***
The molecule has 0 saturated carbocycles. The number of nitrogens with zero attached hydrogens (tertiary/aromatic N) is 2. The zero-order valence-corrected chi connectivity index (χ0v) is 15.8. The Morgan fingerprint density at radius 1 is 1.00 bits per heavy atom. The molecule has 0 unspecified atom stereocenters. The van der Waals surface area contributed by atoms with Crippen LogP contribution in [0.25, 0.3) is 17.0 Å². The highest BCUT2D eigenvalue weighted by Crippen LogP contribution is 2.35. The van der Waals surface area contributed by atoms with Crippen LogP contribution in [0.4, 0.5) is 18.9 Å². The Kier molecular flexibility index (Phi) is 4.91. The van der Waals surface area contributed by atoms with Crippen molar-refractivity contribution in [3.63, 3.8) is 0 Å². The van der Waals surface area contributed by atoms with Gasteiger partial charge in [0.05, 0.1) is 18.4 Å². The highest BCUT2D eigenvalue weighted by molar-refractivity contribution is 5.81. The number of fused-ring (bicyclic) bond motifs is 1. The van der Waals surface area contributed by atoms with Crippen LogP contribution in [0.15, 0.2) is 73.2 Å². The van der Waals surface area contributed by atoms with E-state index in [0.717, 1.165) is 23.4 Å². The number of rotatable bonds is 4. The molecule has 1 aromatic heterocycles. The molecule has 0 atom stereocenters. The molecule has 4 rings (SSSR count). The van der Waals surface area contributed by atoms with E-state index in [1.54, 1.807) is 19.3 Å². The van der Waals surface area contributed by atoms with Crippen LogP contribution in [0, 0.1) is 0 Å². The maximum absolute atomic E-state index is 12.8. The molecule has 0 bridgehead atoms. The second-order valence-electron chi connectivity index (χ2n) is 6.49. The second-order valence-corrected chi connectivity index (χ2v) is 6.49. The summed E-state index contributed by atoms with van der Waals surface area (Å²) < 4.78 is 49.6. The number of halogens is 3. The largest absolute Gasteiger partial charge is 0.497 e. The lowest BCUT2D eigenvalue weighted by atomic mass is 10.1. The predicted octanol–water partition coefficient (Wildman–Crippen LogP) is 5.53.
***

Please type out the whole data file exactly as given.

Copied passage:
The molecule has 0 saturated carbocycles. The number of nitrogens with zero attached hydrogens (tertiary/aromatic N) is 2. The zero-order valence-corrected chi connectivity index (χ0v) is 15.8. The Morgan fingerprint density at radius 1 is 1.00 bits per heavy atom. The molecule has 0 unspecified atom stereocenters. The van der Waals surface area contributed by atoms with Crippen LogP contribution in [0.25, 0.3) is 17.0 Å². The highest BCUT2D eigenvalue weighted by Crippen LogP contribution is 2.35. The van der Waals surface area contributed by atoms with Crippen LogP contribution in [0.4, 0.5) is 18.9 Å². The Kier molecular flexibility index (Phi) is 4.91. The van der Waals surface area contributed by atoms with Crippen molar-refractivity contribution in [3.63, 3.8) is 0 Å². The van der Waals surface area contributed by atoms with Gasteiger partial charge in [0.05, 0.1) is 18.4 Å². The highest BCUT2D eigenvalue weighted by molar-refractivity contribution is 5.81. The number of fused-ring (bicyclic) bond motifs is 1. The van der Waals surface area contributed by atoms with Crippen LogP contribution in [0.15, 0.2) is 73.2 Å². The van der Waals surface area contributed by atoms with E-state index in [0.717, 1.165) is 23.4 Å². The number of rotatable bonds is 4. The molecule has 1 aromatic heterocycles. The molecule has 0 atom stereocenters. The molecule has 4 rings (SSSR count). The van der Waals surface area contributed by atoms with E-state index in [1.54, 1.807) is 19.3 Å². The van der Waals surface area contributed by atoms with Crippen LogP contribution in [0, 0.1) is 0 Å². The maximum absolute atomic E-state index is 12.8. The molecule has 0 bridgehead atoms. The second-order valence-electron chi connectivity index (χ2n) is 6.49. The second-order valence-corrected chi connectivity index (χ2v) is 6.49. The summed E-state index contributed by atoms with van der Waals surface area (Å²) < 4.78 is 49.6. The number of halogens is 3. The largest absolute Gasteiger partial charge is 0.497 e. The lowest BCUT2D eigenvalue weighted by atomic mass is 10.1. The predicted octanol–water partition coefficient (Wildman–Crippen LogP) is 5.53.